Though that creates a few pragmatic/discursive challenges of its own. "Reportedly flagged" is a nice, comfy headline passive: the point is the emails, of course, so why bother with a subject? "Teeing up," on the other hand, puts that question to the reader: Who's doing the teeing? Fox? The WashTimes? The cunning usurper himself, finally launching his move to push Secretary Clinton off the ticket in favor of Valerie Jarrett?

The emails are an interesting case, in that -- unlike the transparently bogus BENGHAZI !!!!! scandal -- they do point to some genuine questions about, if nothing else, common sense. If Fox, following in the master's footstomps, casts it as just another Black Guy Plays Golf Again story, it's missing a chance.

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Friday, August 14, 2015

Let not thy left hand ...

Friday afternoon's top story: The feckless Kenyan! He's bringing turrists to America for trial!

No. 2 story: The feckless Kenyan! He's not bringing a turrist to America for trial!

That's the real fun of Fox-watching. Most stories, most days, Fox is almost indistinguishable from journalism. Sources say things, and sometimes other sources contradict them, and scandals and celebrities and threats to our stable way of life show up in a predictably rank-ordered fashion. But every now and then, the wires get crossed: Mr. Ailes thinks he has the Kenyan going one way, and the Kenyan goes the other, and hilarity ensues.

The rest of the day's top news? Well, the No. 3 story stretches things somewhat farther than the originating Fox affiliate. There's no indication the family was "threatened with jail"; that seems to be what they told the locals, but no one seems to have bothered asking the folks who allegedly did the alleged threatening. Or, for that matter, whether Missouri lets HOAs* throw people in jail. (It didn't when I lived there, but you never know.)

Story No. 4 is still intact as of this writing (around 9:30 p.m. Eastern), though the original source reported more than three hours ago that the missing mom had been found.

* Never a good thing at Fox, though usually for other reasons. Why does Fox hate contracts? WHY DOES FOX HATE AMERICA?

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Tuesday, August 11, 2015

"Kathy, I'm lost," I said

Who needs the Fair 'n' Balanced Network when you have the AP?

The news came as Sen. Charles Grassley said two of the emails, which traversed Clinton's insecure home email server, were deemed "Top Secret, Sensitive Compartmented Information," which is among the government's highest classifications.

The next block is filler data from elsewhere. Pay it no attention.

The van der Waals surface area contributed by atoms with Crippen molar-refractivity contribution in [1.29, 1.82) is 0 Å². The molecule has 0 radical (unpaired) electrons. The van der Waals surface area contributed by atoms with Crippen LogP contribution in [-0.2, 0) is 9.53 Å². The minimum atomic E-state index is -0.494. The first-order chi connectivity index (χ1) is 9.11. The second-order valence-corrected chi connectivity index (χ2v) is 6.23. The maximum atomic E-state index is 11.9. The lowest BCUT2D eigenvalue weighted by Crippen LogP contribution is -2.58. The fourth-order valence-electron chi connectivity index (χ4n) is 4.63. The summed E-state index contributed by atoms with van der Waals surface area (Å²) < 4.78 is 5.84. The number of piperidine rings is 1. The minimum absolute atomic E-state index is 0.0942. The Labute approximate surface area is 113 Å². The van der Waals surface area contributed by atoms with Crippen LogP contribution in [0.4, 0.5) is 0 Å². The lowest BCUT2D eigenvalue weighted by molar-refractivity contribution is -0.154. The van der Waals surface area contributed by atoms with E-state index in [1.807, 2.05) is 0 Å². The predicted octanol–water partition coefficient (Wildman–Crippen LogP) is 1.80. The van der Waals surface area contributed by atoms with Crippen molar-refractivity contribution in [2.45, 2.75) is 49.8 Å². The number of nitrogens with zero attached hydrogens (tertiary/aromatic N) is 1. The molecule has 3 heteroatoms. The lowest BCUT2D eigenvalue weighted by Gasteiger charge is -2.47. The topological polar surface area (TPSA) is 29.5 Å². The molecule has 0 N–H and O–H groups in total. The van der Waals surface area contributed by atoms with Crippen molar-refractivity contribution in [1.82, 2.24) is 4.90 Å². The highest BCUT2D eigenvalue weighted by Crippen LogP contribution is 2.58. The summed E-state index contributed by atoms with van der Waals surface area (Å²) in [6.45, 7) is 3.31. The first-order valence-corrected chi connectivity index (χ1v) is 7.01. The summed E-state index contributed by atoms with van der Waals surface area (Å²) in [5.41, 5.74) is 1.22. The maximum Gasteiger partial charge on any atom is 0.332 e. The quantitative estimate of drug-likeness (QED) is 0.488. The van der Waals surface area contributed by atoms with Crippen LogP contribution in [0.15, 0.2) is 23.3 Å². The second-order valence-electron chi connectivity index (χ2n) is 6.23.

Here's a tip. If you want a server with a robust sense of self-efficacy, rent a Sontaran. Otherwise, the word you want is probably "non-secure."

I regret to report that in a later writethru, it's "two emails that traversed Clinton's personal system." I like the restrictive clause better, but you have to admit it lacks that "Hello, darkness" vibe of the original, and I'm not entirely sure the AP isn't accusing her of swallowing the evidence.

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Sunday, August 09, 2015

That's not exactly the problem

This one isn't entirely the Freep's fault. It's basically an AP suggested hed with a substitution: "killer" for "shooter," which picks up two counts and allows it to fit. The trouble is that the real shortcut -- "death" for something like "likelihood that a death sentence would be carried out, if approved by the jury" -- takes the corner a little too fast. Death has a way of being awfully certain. That's why we have the cliche.

You could take the hed down a few points and try something like "Death sentence would have been uncertain for theater killer." I'm not passionate about it, but at least Benjamin Franklin isn't rolling over and grabbing for the kite strings.

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Thursday, August 06, 2015

Who did what to whom?

Anyone want to take a guess at the meaning, or would you rather just cut to the jump and spoil the surprise?